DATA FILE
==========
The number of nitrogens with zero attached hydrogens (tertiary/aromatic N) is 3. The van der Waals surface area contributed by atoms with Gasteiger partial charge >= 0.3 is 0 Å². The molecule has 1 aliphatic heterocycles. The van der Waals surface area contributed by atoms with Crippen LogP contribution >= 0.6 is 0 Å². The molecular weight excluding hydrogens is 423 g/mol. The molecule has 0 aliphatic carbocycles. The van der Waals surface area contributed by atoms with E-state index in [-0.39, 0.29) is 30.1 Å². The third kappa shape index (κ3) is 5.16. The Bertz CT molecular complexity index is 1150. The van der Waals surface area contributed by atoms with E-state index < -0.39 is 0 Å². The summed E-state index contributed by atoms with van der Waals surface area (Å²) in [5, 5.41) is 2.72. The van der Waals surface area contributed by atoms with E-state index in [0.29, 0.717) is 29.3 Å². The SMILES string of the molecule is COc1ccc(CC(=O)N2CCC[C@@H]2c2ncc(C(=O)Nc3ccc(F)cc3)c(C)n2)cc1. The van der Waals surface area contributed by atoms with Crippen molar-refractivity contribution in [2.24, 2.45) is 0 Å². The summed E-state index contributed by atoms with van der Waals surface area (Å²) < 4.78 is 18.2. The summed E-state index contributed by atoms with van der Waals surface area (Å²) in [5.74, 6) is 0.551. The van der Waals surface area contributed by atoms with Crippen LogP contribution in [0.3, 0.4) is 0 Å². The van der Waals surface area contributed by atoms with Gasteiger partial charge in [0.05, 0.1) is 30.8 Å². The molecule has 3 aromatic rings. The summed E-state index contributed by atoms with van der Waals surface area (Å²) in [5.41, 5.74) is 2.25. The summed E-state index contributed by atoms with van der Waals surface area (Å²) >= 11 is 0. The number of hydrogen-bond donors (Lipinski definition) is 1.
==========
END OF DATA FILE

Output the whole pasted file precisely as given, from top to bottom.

The number of nitrogens with zero attached hydrogens (tertiary/aromatic N) is 3. The van der Waals surface area contributed by atoms with Gasteiger partial charge >= 0.3 is 0 Å². The molecule has 1 aliphatic heterocycles. The van der Waals surface area contributed by atoms with Crippen LogP contribution >= 0.6 is 0 Å². The molecular weight excluding hydrogens is 423 g/mol. The molecule has 0 aliphatic carbocycles. The van der Waals surface area contributed by atoms with E-state index in [-0.39, 0.29) is 30.1 Å². The third kappa shape index (κ3) is 5.16. The Bertz CT molecular complexity index is 1150. The van der Waals surface area contributed by atoms with E-state index < -0.39 is 0 Å². The summed E-state index contributed by atoms with van der Waals surface area (Å²) in [5, 5.41) is 2.72. The van der Waals surface area contributed by atoms with E-state index in [0.29, 0.717) is 29.3 Å². The SMILES string of the molecule is COc1ccc(CC(=O)N2CCC[C@@H]2c2ncc(C(=O)Nc3ccc(F)cc3)c(C)n2)cc1. The van der Waals surface area contributed by atoms with Crippen molar-refractivity contribution in [2.24, 2.45) is 0 Å². The summed E-state index contributed by atoms with van der Waals surface area (Å²) < 4.78 is 18.2. The summed E-state index contributed by atoms with van der Waals surface area (Å²) in [5.74, 6) is 0.551. The van der Waals surface area contributed by atoms with Crippen LogP contribution in [0.3, 0.4) is 0 Å². The van der Waals surface area contributed by atoms with Gasteiger partial charge in [0.05, 0.1) is 30.8 Å². The molecule has 3 aromatic rings. The summed E-state index contributed by atoms with van der Waals surface area (Å²) in [5.41, 5.74) is 2.25. The summed E-state index contributed by atoms with van der Waals surface area (Å²) >= 11 is 0. The number of hydrogen-bond donors (Lipinski definition) is 1.